Following an arraignment for a felony, New York’s criminal procedure law directs law enforcement to take fingerprints of defendants. In those cases, state law permits officials to additionally take mugshots and palm prints.

After those proceedings conclude, Trump would likely be released as he awaits trial. 

New York lawmakers in 2019 approved changes to the state’s bail and pretrial release laws, establishing a presumption of release on recognizance in all cases, except when a defendant poses a flight risk.

How would authorities handle Trump’s security?

Trump receives around-the-clock Secret Service protection, raising unique security issues surrounding any potential indictment.

Law enforcement officials in New York have been discussing security preparations if the case moves forward.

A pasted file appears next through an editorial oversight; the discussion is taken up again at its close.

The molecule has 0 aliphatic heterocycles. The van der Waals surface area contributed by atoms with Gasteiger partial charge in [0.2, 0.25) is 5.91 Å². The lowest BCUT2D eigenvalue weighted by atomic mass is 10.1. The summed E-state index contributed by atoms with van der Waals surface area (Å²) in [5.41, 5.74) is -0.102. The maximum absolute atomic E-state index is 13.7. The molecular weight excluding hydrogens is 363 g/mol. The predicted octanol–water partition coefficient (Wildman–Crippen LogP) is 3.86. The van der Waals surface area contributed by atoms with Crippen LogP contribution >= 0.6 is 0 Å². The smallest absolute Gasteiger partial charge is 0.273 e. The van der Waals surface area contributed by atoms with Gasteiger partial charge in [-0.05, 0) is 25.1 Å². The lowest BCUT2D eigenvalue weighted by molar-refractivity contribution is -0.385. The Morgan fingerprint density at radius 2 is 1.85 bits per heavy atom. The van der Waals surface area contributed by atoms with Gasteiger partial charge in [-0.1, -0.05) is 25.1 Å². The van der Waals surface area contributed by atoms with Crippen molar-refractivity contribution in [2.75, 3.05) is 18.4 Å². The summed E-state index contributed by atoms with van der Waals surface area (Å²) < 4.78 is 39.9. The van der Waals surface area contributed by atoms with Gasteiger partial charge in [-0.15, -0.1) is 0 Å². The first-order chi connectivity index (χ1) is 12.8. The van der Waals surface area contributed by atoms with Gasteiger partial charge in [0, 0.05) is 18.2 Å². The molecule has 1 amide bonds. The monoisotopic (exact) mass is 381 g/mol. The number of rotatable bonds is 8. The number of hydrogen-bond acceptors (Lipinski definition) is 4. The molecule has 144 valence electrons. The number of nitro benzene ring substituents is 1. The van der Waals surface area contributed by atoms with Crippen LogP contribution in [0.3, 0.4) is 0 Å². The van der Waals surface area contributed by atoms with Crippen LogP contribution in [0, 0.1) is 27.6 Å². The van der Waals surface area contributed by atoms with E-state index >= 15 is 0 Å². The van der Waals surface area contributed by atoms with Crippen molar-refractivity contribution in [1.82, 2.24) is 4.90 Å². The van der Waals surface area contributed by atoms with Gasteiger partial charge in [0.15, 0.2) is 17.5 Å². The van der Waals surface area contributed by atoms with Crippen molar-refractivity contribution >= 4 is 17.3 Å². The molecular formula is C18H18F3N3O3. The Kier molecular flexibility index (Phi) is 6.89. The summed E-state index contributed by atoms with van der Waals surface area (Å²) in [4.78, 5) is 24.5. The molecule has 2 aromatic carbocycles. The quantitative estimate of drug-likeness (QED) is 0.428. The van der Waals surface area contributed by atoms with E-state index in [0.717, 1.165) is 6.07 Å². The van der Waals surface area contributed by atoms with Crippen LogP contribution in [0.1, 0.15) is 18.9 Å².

The source familiar with the arrangements said the Secret Service would be responsible for securing Trump’s movements into and out of the courthouse, while any security measures within the building would be left to local law enforcement and court staff.

Secret Service spokesman Anthony Guglielmi said he could not comment on specific protection plans or movements. The New York court system declined to comment on the arrangements, and The Hill has reached out to the Manhattan district attorney’s office for comment. 

“While the NYPD continues to monitor all activity, there are no credible threats to the city at this time,” a New York City Hall spokesperson said when asked about the preparations. 

“We will continue to monitor all activity, and in coordination with other local, state, and federal law enforcement, the NYPD always remains prepared to respond to events happening on the ground and keep New Yorkers safe,” the spokesperson continued. “The mayor is in constant contact with Commissioner Sewell about all public safety issues affecting the city every day and speaks with the commissioner and others at the NYPD multiple times every day.”

Rebecca Beitsch contributed.